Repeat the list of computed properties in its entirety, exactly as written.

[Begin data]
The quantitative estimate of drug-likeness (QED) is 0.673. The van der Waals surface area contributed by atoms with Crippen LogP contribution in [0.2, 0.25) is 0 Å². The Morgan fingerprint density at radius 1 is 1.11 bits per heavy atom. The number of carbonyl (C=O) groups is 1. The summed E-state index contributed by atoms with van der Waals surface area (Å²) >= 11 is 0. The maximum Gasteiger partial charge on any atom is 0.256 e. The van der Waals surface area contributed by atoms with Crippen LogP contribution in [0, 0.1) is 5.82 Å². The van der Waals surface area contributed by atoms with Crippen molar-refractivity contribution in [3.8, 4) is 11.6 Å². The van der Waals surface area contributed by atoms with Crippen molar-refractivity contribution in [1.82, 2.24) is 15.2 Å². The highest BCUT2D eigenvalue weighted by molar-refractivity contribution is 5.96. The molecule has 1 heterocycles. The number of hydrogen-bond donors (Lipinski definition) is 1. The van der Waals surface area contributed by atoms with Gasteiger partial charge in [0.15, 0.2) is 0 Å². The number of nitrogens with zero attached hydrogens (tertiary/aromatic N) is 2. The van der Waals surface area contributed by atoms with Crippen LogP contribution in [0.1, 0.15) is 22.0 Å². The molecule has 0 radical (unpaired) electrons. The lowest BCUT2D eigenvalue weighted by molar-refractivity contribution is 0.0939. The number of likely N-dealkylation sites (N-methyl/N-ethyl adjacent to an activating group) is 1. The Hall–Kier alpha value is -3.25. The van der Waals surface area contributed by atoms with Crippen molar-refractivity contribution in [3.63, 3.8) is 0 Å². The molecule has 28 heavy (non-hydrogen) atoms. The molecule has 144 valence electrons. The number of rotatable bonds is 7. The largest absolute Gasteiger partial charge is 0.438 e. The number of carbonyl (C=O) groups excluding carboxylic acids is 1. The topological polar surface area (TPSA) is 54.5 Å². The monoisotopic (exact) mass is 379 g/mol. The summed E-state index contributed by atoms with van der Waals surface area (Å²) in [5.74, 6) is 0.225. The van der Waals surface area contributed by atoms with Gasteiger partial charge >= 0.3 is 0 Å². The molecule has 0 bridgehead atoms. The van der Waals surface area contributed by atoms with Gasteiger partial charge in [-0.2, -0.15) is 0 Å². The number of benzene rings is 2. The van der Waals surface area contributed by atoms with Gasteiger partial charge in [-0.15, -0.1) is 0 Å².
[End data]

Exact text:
The quantitative estimate of drug-likeness (QED) is 0.673. The van der Waals surface area contributed by atoms with Crippen LogP contribution in [0.2, 0.25) is 0 Å². The Morgan fingerprint density at radius 1 is 1.11 bits per heavy atom. The number of carbonyl (C=O) groups is 1. The summed E-state index contributed by atoms with van der Waals surface area (Å²) >= 11 is 0. The maximum Gasteiger partial charge on any atom is 0.256 e. The van der Waals surface area contributed by atoms with Crippen LogP contribution in [0, 0.1) is 5.82 Å². The van der Waals surface area contributed by atoms with Crippen molar-refractivity contribution in [3.8, 4) is 11.6 Å². The van der Waals surface area contributed by atoms with Crippen molar-refractivity contribution in [1.82, 2.24) is 15.2 Å². The highest BCUT2D eigenvalue weighted by molar-refractivity contribution is 5.96. The molecule has 1 heterocycles. The number of hydrogen-bond donors (Lipinski definition) is 1. The van der Waals surface area contributed by atoms with Gasteiger partial charge in [0.15, 0.2) is 0 Å². The number of nitrogens with zero attached hydrogens (tertiary/aromatic N) is 2. The van der Waals surface area contributed by atoms with Crippen LogP contribution in [0.1, 0.15) is 22.0 Å². The molecule has 0 radical (unpaired) electrons. The lowest BCUT2D eigenvalue weighted by molar-refractivity contribution is 0.0939. The number of likely N-dealkylation sites (N-methyl/N-ethyl adjacent to an activating group) is 1. The Hall–Kier alpha value is -3.25. The van der Waals surface area contributed by atoms with Crippen molar-refractivity contribution in [3.63, 3.8) is 0 Å². The molecule has 28 heavy (non-hydrogen) atoms. The molecule has 144 valence electrons. The number of rotatable bonds is 7. The largest absolute Gasteiger partial charge is 0.438 e. The number of carbonyl (C=O) groups excluding carboxylic acids is 1. The topological polar surface area (TPSA) is 54.5 Å². The monoisotopic (exact) mass is 379 g/mol. The summed E-state index contributed by atoms with van der Waals surface area (Å²) in [5.74, 6) is 0.225. The van der Waals surface area contributed by atoms with Gasteiger partial charge >= 0.3 is 0 Å². The molecule has 0 bridgehead atoms. The van der Waals surface area contributed by atoms with Gasteiger partial charge in [-0.2, -0.15) is 0 Å². The number of benzene rings is 2. The van der Waals surface area contributed by atoms with Gasteiger partial charge in [-0.15, -0.1) is 0 Å².